CryptoLocker – what you need to know
One of the biggest threats to the security of any business network is malware. There are many different forms of malware out there that can infect systems in a nearly unlimited number of ways. In the past few weeks there have been numerous stories about CryptoLocker – a new form of ransomware that is proving to be a problem for many companies.
Knowledge is power so finding out more about CryptoLocker is recommended, as well as how you can take steps to protect your systems.
What is CryptoLocker?
Ransomware is a virus that locks important files or systems and requests that users pay a ransom to unlock them. This is not a new form of malware, but there has been a recent resurgence and CryptoLocker is leading the way.
This particularly nasty piece of malware infects user systems and locks files, threatening to delete them unless the hacker is paid. It is being spread four different ways:
- As an email sent to company addresses pretending to be from customer support from FedEx, UPS, DHL, etc. The virus is attached to the email, usually labeled as a tracking number.
- In PDF documents that are attached to emails.
- Via hacked websites that can exploit computer vulnerabilities to install the infection.
- Through trojans that pretend to be programs you need to download in order to watch videos online.
CryptoLocker installs itself to the Documents and Settings folder on your system and then proceeds to search for specific file types like Microsoft Word Docs or Adobe PDFs. It applies an asymmetric encryption which requires both a public and private key to unlock. The public key is stored in the virus itself and is used to encrypt the files. The private key is hosted on the hacker’s server.
What happens if I get infected?
If your system is infected your files will be encrypted and a pop-up message displayed informing you that your personal files have been encrypted and that in order to get the key to unlock them (the private key) you need to pay up to USD$300, or a similar amount in another currency. This amount seems to change and has increased, with older versions asking for USD$100.
You will also see a timer counting down from 100 hours. If this reaches zero, your encrypted data will be deleted with a very slim chance of the files being recoverable. The preferred method of payment is in BitCoins – a digital currency. The pop-up window has instructions on how to submit the payment – usually through an online payment method like Green Dot – MoneyPak.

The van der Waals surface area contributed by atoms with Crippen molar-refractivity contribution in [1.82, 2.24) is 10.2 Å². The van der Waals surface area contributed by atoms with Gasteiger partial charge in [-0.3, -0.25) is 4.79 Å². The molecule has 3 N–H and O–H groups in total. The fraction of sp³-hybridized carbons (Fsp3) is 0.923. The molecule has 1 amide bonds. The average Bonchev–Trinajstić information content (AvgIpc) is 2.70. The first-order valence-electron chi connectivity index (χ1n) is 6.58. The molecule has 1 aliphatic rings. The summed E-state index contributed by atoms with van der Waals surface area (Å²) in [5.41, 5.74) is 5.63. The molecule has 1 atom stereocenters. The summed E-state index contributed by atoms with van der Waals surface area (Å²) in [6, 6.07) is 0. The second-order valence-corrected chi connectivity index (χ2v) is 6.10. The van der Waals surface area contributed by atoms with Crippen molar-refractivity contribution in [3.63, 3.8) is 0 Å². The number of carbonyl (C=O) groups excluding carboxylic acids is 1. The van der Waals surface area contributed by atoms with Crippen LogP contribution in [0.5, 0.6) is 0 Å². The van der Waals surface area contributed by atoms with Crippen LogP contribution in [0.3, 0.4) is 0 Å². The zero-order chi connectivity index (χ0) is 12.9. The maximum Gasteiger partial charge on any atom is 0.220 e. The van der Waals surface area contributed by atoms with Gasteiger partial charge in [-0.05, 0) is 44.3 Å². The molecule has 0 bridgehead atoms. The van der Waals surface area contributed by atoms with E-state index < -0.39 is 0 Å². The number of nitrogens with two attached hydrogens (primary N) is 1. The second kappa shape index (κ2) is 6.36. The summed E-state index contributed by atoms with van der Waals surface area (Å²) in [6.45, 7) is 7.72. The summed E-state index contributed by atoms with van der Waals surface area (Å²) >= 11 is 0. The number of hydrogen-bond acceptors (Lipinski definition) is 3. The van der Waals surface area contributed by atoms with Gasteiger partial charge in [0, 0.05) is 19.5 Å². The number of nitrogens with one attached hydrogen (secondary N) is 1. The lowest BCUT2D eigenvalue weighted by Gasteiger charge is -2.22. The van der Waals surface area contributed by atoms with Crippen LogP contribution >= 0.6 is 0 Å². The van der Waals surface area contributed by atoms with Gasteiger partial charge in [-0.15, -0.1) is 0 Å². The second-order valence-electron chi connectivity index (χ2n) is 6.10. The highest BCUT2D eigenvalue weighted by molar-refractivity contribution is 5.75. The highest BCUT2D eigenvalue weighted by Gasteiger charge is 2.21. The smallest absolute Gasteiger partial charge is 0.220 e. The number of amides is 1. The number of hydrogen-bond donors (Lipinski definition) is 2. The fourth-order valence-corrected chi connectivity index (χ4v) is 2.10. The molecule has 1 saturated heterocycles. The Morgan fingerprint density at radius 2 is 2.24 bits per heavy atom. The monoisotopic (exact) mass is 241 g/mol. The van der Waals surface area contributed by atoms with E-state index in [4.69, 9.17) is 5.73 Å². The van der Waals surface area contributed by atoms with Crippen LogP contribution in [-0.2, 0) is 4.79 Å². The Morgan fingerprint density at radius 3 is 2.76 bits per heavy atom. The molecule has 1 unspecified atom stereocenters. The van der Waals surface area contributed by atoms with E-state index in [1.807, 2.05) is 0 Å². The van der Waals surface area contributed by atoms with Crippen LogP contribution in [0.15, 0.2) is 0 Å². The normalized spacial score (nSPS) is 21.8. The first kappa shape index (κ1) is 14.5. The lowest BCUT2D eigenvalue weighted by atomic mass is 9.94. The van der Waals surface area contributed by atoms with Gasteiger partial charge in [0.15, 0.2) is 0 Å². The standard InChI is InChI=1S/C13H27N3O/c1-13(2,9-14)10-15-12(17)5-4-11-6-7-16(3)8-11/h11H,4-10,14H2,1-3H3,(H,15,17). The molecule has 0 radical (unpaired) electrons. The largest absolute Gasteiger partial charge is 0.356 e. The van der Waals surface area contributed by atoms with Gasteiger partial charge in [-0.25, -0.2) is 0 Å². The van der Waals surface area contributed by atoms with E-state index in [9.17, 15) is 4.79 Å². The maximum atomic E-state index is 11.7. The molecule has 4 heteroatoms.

The good news is, once you submit the payment, you will receive a key you can enter to unlock your files. The hackers have said that they won’t re-infect systems, and network security companies have confirmed that so far, this has been the case.
While many up-to-date virus and security scanners will pick up CryptoLocker, most won’t be able to recover or decrypt files even if the malware itself is deleted. If you see the pop-up window, it’s probably too late.
How do I prevent CryptoLocker from infecting my systems?
This is a serious piece of malware that should not be taken lightly. If you are worried about your systems being infected, here are five things you can do to prevent that from happening:
- Be proactive - It is a good idea to educate yourself and your staff about this piece of malware and even implement and reinforce a no installing your own software rule. Also, having a backup and disaster recovery plan in place and functioning will go a long way in limiting the damage this program can do.
- Check your emails closely - Closely look at every email that comes into your inbox. Pay attention to who sent it, the body text and even the subject line. If you see a slight spelling mistake in the name or even in the address e.g., firstname.lastname@example.org, you should be careful or maybe just immediately delete the email.
- Beware of attachments - Always look at your attachments. If you get an email with an attachment from any sender you don’t personally know don’t open it. If you get an attachment from people you do know, but it isn’t something they would normally send, don’t open it. For all other attachments, try confirming that the file attached is in fact legitimate by asking the sender.
- Backup your data - Be sure to always backup your data on a regular basis. If you backup files on a daily or even weekly basis and are infected, you can easily wipe your hard drives and start again without losing much in the way of data.
- Know what to do if infected - If you are infected the first thing you should do is disconnect from the network to limit the chance of the virus spreading to other systems. If you have backed up your system and data, you can probably revert your system. If not, your best plan of attack would be to contact us to see if we can help, as we may be able to get around the encryption or even delete it.
Looking to learn more about CryptoLocker and how you can keep your systems safe from it?Contact us today